By Kiara Ford
The holiday season is in full swing, bringing with it a fresh wave of stress. Holidays can be a demanding time for anyone, but for those with breast cancer, it creates a unique opportunity for anxiety and sadness.
If you are currently undergoing treatment, you may not have the energy or ability to keep up with your usual traditions. Those with metastatic breast cancer may be dreading that this could be their last holiday with their loved ones. What is supposed to be the most wonderful time of the year can quickly devolve into a perfect storm for sorrow.
The most important thing you can do to mitigate these difficult realities is to look after yourself first and foremost, even during the season of giving. Below are some tips on how to cope with the logistical and emotional stress of a holiday season with breast cancer.
Be aware of travel limitations.
Traveling to see loved ones is standard fare for the holidays. In December 2022, it was estimated that almost 113 million Americans planned to travel 50 miles or more between December 23 and January 2. While for many this travel is worthwhile for the payoff of spending the holidays with loved ones, for others it simply may not be possible due to breast cancer treatment. Patients are generally advised to wait a certain amount of time after chemotherapy or radiotherapy treatment before traveling, and they face additional restrictions for flying after surgery. The exact parameters of these travel restrictions are individual and should be discussed with your care team.
Beyond these basic safety considerations, side effects from breast cancer treatment could make long-distance travel unpleasant or painful. It can be heartbreaking to tell loved ones that travel is not possible at the moment. At the same time, it’s important to understand and respect your body’s limitations.
Don’t be afraid to change the menu.
Food plays a major role in holiday celebrations. This might be panic-inducing if you have diet restrictions due to your cancer diagnosis or treatment. If you are experiencing nausea or vomiting due to chemotherapy, don’t pressure yourself to consume certain foods for the sake of tradition. It’s more important to maintain the dietary plan you’ve established with your care team.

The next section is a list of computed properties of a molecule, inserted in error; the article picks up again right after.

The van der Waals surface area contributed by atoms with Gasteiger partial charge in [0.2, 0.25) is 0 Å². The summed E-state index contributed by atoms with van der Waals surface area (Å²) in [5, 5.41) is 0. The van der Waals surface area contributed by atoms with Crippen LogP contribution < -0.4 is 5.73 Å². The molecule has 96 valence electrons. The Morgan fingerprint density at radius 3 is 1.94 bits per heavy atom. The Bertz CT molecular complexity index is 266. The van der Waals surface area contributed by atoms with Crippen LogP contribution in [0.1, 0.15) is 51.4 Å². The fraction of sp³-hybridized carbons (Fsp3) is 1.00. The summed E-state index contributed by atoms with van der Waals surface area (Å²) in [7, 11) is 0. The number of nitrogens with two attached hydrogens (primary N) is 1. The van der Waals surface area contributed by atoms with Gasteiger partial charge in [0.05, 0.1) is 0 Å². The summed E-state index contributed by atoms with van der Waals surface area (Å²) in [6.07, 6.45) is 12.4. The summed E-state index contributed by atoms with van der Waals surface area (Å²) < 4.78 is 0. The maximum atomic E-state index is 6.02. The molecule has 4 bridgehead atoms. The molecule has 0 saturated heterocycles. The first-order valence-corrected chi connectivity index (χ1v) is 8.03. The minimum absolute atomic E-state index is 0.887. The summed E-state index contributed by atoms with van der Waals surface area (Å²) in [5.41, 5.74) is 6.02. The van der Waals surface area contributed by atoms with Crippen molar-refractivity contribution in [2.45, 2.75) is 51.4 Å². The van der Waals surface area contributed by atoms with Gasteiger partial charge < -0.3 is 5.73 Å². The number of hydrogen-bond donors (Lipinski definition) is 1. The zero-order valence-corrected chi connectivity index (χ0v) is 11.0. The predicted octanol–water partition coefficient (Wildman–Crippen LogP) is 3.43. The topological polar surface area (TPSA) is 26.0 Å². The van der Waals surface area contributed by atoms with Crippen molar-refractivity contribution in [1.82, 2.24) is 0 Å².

If you are longing to eat, but perhaps fearful of carcinogens or inflammatory properties in certain foods, remember that food can be both delicious and healing. For specific recipes, this blog is a great place to look. This holiday season may be a great time to start incorporating new nutritious foods into your traditional spread.
For holiday shopping, look online.
For a person with breast cancer, the notion of navigating holiday shopping crowds for the best deal can sound less like a bargain and more like a nightmare. Even just a quick trip to the mall may feel like you’re overexerting yourself. This is an excellent time to utilize modern technology. Many gifts can be found online, with numerous sites even offering gift wrapping for a small fee to save further hassle. This can be an excellent option if you’re looking to conserve energy and remove the pressure of holiday shopping.
Communicate your needs and set your boundaries.
While the loved ones you see over the holidays will probably want to help and support you, they may not know how. In these situations, it’s often best to be honest about your abilities and needs. You may not be able to host an event or travel to see relatives. While these are disappointing realities, they are your lived experience and should be understood by those around you.
That being said, people are not mind readers. Consider taking time before the holidays to determine what will and will not be possible for you, and what you may need from others to get you through this time. Openly communicating these needs and boundaries prior to the holidays will help set realistic expectations for your loved ones and yourself.
Give yourself grace.
Remember that breast cancer is an extremely difficult experience, and there is no right or wrong way to respond to it. All emotions the holidays bring up are valid. Allow yourself a moment to hold space for them. Ultimately, the best thing is to do what is right for you. Whether it’s soaking in every second with your loved ones, or deferring visits to the new year, take this holiday season as a time to look after yourself.
On the Podcast: Breast Cancer Conversations
How to Get a Grip: Coping Strategies for Complicated Times
About the Author:
Kiara Ford is a recent graduate of Emerson College, where she majored in communication studies and minored in health and society. She is currently a community health worker trainee with the non-profit organization Asian Women for Health. She is passionate about patient advocacy and health equity, and hopes to raise awareness and increase understanding of patients’ rights through her work.
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